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The Juices Are Flowing

Bumper Crop, More Vineyards Drive Down Wine Grape Prices


It didn't take long to erase memories of two years of wine grape shortages in California.

This year's stellar growing season, combined with production from new vineyards, is creating a bumper crop of white-blend varieties such as Zinfandel, French Colombard, Grenache and Chenin Blanc. Central Valley growers without contracts for their grapes are getting stung by sinking prices on the spot market.

"We've been out scrambling, trying to find a home" for excess grapes that won't be covered by contracts, said John Wood, vice president of agriculture at Tejon Ranch Co., which has vineyards in the southern San Joaquin Valley.

Slipping prices in the Central Valley could help restore some reason to wine prices, which have headed skyward the last two years, said Vic Motto, an industry consultant in St. Helena.

"Wine prices are going to start to become more sensible, I think," he said.

In the Lodi-Woodbridge region, an up-and-coming Northern California area that grows grapes used for blending by Robert Mondavi, Sebastiani Vineyards, E & J Gallo Winery and other big producers, contracted prices for most varieties have fallen 10% to 20% from last year's level.

"But those prices were 30% above anything we'd ever seen," said Mark Chandler, executive director of the Lodi-Woodbridge Winegrape Commission, a trade group. "So gross revenues will be up even though prices are off from last year."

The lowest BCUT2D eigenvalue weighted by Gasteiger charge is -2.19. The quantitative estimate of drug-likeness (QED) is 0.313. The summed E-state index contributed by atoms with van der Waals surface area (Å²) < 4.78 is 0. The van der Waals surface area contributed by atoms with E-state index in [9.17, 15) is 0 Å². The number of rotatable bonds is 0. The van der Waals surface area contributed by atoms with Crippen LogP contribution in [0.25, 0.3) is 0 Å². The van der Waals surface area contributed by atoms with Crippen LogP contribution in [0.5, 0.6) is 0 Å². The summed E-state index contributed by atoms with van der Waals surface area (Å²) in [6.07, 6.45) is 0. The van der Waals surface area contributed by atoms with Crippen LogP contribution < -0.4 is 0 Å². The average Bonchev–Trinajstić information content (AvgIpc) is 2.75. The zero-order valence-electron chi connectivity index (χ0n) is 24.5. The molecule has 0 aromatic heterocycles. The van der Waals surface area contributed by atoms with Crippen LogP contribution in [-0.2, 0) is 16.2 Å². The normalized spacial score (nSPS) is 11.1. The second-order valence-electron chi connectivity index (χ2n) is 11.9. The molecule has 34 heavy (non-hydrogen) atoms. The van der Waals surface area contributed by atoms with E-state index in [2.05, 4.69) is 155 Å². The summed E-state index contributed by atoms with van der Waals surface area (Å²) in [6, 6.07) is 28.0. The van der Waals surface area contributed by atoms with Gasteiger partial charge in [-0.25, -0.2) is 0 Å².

In response to robust demand for premium wines in recent years, grape plantings have soared throughout California. In Lodi-Woodbridge, which includes Sacramento and San Joaquin counties, Chandler estimates that 5,000 more acres are in production this year than last, when grapes were harvested from about 55,000 acres.

Spot prices for Zinfandel grapes used in white Zinfandel wine have plunged this year to between $200 and $300 a ton, down from last year's $400 to $500. Prices are also softening for Merlot grapes.

This year's excellent weather conditions "allowed vines to produce bigger, heavier bunches," said Barry Bedwell, president of the 550-member Allied Grape Growers, a marketing cooperative in Fresno.

Wine-grape growers in the southern end of the Central Valley are typically the last to get the benefits of an up cycle and the first to feel the pinch when supply exceeds demand. This year is providing ample evidence, Bedwell said.

Meanwhile, prices in the prestigious coastal regions of Napa and Sonoma are holding steady, even with the sizable crops, "which proves the value of the appellation," Bedwell said.

Cabernet Sauvignon and other prized varieties are garnering prices double those of five years ago, Motto said.


Martha Groves can be reached by fax at (213) 473-2480 or by e-mail at

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